In my experience, the EPC tends to be more orthodox than that and more orthodox than the average Baptist church. But it is my understanding that the presbyteries in this area are among the most conservative and that even before the influx of former PCUSA churches there were EPC churches that were much more broadly evangelical than Reformed.


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For the record, I don’t think that is an accurate description of the EPC, at least not for every church and pastor in the denomination. I was mostly just messing with him.
 

ArminianOnceWas

Puritan Board Freshman
1. While it is likely the UMC will split, it is not certain, this is a proposal with legs, but must be voted on at General Conference which will undoubtedly result in a modified version of this initial proposal.

2. The conservative special interest group called the Wesleyan Covenant Association preferred that the "traditionalists" depart the UMC, this is at least in part because it gives the WCA more authority/influence over a new denomination.

3. The reason why the traditionalists seem agreeable to departing rather than booting out the liberals is at least two-fold.

A. Most of the organizations within the UMC are social gospel in nature and promote a more liberal agenda and are run by liberals, and so for the traditionalists to remain in power in the UMC would mean having to assume responsibility for these organizations.

B. This decision to allow the liberals to maintain control of the UMC is mostly based on the US church which is 2/3 liberal by delegation and clergy. Thus for the US, the transition is smoother to let the traditionalists depart.
 

W.C. Dean

Puritan Board Sophomore
The only conservative 'Methodist' I've ever met is a former Nazarene pastor. I inquired about his former denomination and its history, which is interesting. He's good man, and I believe him to be a brother. I've also heard him speak against Reformed doctrine.
 

B.L.

Puritan Board Sophomore
Like many I was reading commentary on the happenings of the UMC and I stumbled upon this paragraph in a post at Gentle Reformation titled "Learning from the Methodists" that gave me a good chuckle (bold is mine).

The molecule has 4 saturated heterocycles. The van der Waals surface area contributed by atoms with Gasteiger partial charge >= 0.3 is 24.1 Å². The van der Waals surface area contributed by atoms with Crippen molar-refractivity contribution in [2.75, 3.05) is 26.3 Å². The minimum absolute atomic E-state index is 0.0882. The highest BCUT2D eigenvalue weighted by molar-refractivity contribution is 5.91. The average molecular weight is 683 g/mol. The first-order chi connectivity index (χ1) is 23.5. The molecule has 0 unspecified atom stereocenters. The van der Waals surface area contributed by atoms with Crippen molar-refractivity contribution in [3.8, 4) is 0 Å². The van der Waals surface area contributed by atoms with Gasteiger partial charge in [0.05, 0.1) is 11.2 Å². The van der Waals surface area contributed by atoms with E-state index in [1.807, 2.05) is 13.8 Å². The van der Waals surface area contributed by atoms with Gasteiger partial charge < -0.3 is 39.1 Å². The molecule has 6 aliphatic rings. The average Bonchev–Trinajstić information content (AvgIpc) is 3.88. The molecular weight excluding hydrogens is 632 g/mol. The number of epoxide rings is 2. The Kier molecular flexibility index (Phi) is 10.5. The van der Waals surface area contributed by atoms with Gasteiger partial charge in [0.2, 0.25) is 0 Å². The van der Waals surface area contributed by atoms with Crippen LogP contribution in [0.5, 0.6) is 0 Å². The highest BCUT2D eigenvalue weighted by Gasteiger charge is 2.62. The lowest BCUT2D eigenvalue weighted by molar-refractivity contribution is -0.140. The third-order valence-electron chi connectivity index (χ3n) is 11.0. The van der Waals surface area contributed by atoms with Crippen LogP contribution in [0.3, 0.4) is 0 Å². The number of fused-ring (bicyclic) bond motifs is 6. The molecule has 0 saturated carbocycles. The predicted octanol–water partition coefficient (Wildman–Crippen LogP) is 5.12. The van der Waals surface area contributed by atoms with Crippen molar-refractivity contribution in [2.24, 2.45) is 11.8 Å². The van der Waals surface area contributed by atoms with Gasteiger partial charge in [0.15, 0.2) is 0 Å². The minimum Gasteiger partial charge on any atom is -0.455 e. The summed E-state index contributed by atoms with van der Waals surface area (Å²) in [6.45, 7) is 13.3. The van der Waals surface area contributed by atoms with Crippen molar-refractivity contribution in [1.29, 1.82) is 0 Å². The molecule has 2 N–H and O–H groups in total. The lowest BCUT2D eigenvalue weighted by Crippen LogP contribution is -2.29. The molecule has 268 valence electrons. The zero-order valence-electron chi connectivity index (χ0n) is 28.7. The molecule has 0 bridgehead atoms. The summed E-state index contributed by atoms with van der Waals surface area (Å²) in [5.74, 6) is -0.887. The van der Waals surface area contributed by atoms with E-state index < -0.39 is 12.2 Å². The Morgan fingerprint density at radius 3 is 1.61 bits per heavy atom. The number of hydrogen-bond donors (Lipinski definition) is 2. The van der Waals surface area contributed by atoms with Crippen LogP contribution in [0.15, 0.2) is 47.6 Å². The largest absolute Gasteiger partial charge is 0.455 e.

One Pharisaical, proud, pejorative, pioneer Presbyterian proverb sheds light on how leading denominations prioritized formal education in general in that day: “A Methodist is just a Baptist who can read.” Methodists developed educational models for the whole community, but they prioritized breadth over depth. Their models had to be able to adapt quickly enough to meet the needs of a growing population. They viewed the education of pastors in a similar light. Presbyterians failed to grow because their men were back East in seminaries for three years and could not get to the field, and the Baptists did not emphasize education and organization. But the Methodists combined organizational flexibility with adequate academic rigor, at least from their perspective, to equip pastoral leaders to organize the whole state with churches.
The entire article is good and worth a read...
 

RJ Spencer

Puritan Board Freshman
The only conservative 'Methodist' I've ever met is a former Nazarene pastor. I inquired about his former denomination and its history, which is interesting. He's good man, and I believe him to be a brother. I've also heard him speak against Reformed doctrine.

Does he still hold to the Nazarene doctrine of entire sanctification? If he does, I'd be careful "believing him to be a brother". If a pastor doesn't understand sin, how can he understand true salvation?
 

Grumman Tomcat

Puritan Board Freshman